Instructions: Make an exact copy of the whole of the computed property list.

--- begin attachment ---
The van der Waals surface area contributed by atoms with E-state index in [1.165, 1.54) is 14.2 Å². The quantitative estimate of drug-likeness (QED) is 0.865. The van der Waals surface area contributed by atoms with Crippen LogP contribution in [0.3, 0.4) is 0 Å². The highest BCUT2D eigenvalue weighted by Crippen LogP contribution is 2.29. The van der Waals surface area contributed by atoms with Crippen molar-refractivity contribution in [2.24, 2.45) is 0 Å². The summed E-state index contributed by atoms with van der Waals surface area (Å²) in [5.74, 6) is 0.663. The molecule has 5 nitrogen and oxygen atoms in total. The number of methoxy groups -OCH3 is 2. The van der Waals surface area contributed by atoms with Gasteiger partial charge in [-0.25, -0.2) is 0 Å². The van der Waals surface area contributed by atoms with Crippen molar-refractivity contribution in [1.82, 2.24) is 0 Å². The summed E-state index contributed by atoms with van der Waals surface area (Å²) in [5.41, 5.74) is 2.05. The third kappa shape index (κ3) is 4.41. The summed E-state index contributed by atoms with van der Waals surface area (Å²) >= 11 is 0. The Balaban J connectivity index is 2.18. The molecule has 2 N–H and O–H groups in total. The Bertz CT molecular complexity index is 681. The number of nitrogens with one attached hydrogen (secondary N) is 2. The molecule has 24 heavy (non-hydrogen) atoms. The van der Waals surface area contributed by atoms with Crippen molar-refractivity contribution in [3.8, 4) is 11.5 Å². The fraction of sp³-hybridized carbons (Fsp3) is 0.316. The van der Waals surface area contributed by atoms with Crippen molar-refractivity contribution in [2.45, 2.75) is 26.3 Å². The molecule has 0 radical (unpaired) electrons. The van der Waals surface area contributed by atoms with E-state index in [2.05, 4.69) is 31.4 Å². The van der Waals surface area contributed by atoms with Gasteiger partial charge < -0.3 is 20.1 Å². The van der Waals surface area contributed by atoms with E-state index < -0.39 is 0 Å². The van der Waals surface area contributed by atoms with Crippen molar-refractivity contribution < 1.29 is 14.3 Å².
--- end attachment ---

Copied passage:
The van der Waals surface area contributed by atoms with E-state index in [1.165, 1.54) is 14.2 Å². The quantitative estimate of drug-likeness (QED) is 0.865. The van der Waals surface area contributed by atoms with Crippen LogP contribution in [0.3, 0.4) is 0 Å². The highest BCUT2D eigenvalue weighted by Crippen LogP contribution is 2.29. The van der Waals surface area contributed by atoms with Crippen molar-refractivity contribution in [2.24, 2.45) is 0 Å². The summed E-state index contributed by atoms with van der Waals surface area (Å²) in [5.74, 6) is 0.663. The molecule has 5 nitrogen and oxygen atoms in total. The number of methoxy groups -OCH3 is 2. The van der Waals surface area contributed by atoms with Gasteiger partial charge in [-0.25, -0.2) is 0 Å². The van der Waals surface area contributed by atoms with Crippen molar-refractivity contribution in [1.82, 2.24) is 0 Å². The summed E-state index contributed by atoms with van der Waals surface area (Å²) in [5.41, 5.74) is 2.05. The third kappa shape index (κ3) is 4.41. The summed E-state index contributed by atoms with van der Waals surface area (Å²) >= 11 is 0. The Balaban J connectivity index is 2.18. The molecule has 2 N–H and O–H groups in total. The Bertz CT molecular complexity index is 681. The number of nitrogens with one attached hydrogen (secondary N) is 2. The molecule has 24 heavy (non-hydrogen) atoms. The van der Waals surface area contributed by atoms with Crippen molar-refractivity contribution in [3.8, 4) is 11.5 Å². The fraction of sp³-hybridized carbons (Fsp3) is 0.316. The van der Waals surface area contributed by atoms with Crippen molar-refractivity contribution in [2.45, 2.75) is 26.3 Å². The molecule has 0 radical (unpaired) electrons. The van der Waals surface area contributed by atoms with E-state index in [2.05, 4.69) is 31.4 Å². The van der Waals surface area contributed by atoms with Gasteiger partial charge < -0.3 is 20.1 Å². The van der Waals surface area contributed by atoms with E-state index < -0.39 is 0 Å². The van der Waals surface area contributed by atoms with Crippen molar-refractivity contribution < 1.29 is 14.3 Å².